Fact: Whenever x is <<s>>, we will have P(x)=Q(x).
ex 2.3.3.6:
  olog
    [OLP| an operational landline phone]
    [N| a phone number]
    [C| an area code]
    [P| a physical phone]
    [R| a region]
    [OLP] is assigned -> [N]
    [N] has -> [C]
    [C] corresponds to -> [R]
    [OLP] is -> [P]
    [P] is currently located in -> [R]
  short form:
    [OLP] is assigned -> [N] has -> [C] corresponds to -> [R]
    [OLP] is -> [P] is currently located in -> [R]
2.3.3.8 Images
ex:
  set of mothers is the image of the "has as mother" function
    [P|a person]
    [P'|a person]
    [M|a mother]
    [P] has as mother -> [P']
    [P] has -> [M] is -> [P']

ch03: Fundamental Considerations in Set

3.1 Products and coproducts

3.1.1 Products

definition 3.1.1.1
  product of X and Y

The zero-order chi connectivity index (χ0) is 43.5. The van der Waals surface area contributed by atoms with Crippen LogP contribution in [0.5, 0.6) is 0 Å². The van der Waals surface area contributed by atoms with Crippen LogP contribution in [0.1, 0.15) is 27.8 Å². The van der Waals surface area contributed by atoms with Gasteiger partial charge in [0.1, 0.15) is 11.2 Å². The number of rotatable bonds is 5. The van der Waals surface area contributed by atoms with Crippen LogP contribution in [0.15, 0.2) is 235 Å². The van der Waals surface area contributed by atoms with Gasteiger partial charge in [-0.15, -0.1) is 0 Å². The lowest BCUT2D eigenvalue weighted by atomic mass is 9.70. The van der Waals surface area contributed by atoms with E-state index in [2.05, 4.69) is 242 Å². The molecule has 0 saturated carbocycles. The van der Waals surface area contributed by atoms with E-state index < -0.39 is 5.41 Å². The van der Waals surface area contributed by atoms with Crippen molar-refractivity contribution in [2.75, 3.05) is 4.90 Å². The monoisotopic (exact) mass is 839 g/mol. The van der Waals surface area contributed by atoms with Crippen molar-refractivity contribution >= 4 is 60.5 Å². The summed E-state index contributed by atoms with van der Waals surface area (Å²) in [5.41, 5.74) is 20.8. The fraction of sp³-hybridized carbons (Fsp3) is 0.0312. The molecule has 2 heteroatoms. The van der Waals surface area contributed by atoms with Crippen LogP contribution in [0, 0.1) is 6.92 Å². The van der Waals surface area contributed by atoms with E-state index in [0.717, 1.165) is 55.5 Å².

denoted X ⨯ Y 
    is set of ordered pairs (x,y), x ∈ X and y ∈ Y
  X ⨯ Y = {(x,y)| x ∈ X, y ∈ Y}
there are two natural projection functions:
  π1: X ⨯ Y -> X
  π2: X ⨯ Y -> Y
  olog
    [X⨯Y] π1 -> [X]
    [X⨯Y] π2 -> [Y]
ex 3.1.1.8: 
  let
    +: Z ⨯ Z -> Z addition function
    ·: Z ⨯ Z -> Z multiplication function
3.1.1.9 Universal property for products

proposition 3.1.1.10 
  /Users/mertnuhoglu/Dropbox/public/img/ss-25.png
  for f:A->X and g:A->Y
  ∃ a unique function A -> X ⨯ Y
  st the following diagram commutes:
    [X ⨯ Y] π1 -> [X]
    [X ⨯ Y] π2 -> [Y]
    [A] f -> [X]
    [A] g -> [Y]
    [A] <f,g> -> [X ⨯ Y] 
  we say:
    this function is induced by f and g
    denoted:
      <f,g>: A -> X ⨯ Y
      <f,g>(a) = (f(a),g(a))
    that is:
      π1 · <f,g> = f
      π2 · <f,g> = g
      <f,g> is the only function for which this is so
ex 3.1.1.13
  for every set A there is some relationship between the following three sets:
    Hom_{Set}(A,X)
    Hom_{Set}(A,Y)
    Hom_{Set}(A,X⨯Y)
  solution
    there is an isomorphism
    Hom_{Set}(A,X⨯Y) ≅ -> Hom_{Set}(A,X) ⨯ Hom_{Set}(A,Y)
  ex
    height function: from set P of people to Z of integers
    name function: from P to S of strings
    so, we have 
      an element of Hom_{Set}(P,Z) and 
      an element of Hom_{Set}(P,S) 
    from this we get an element of: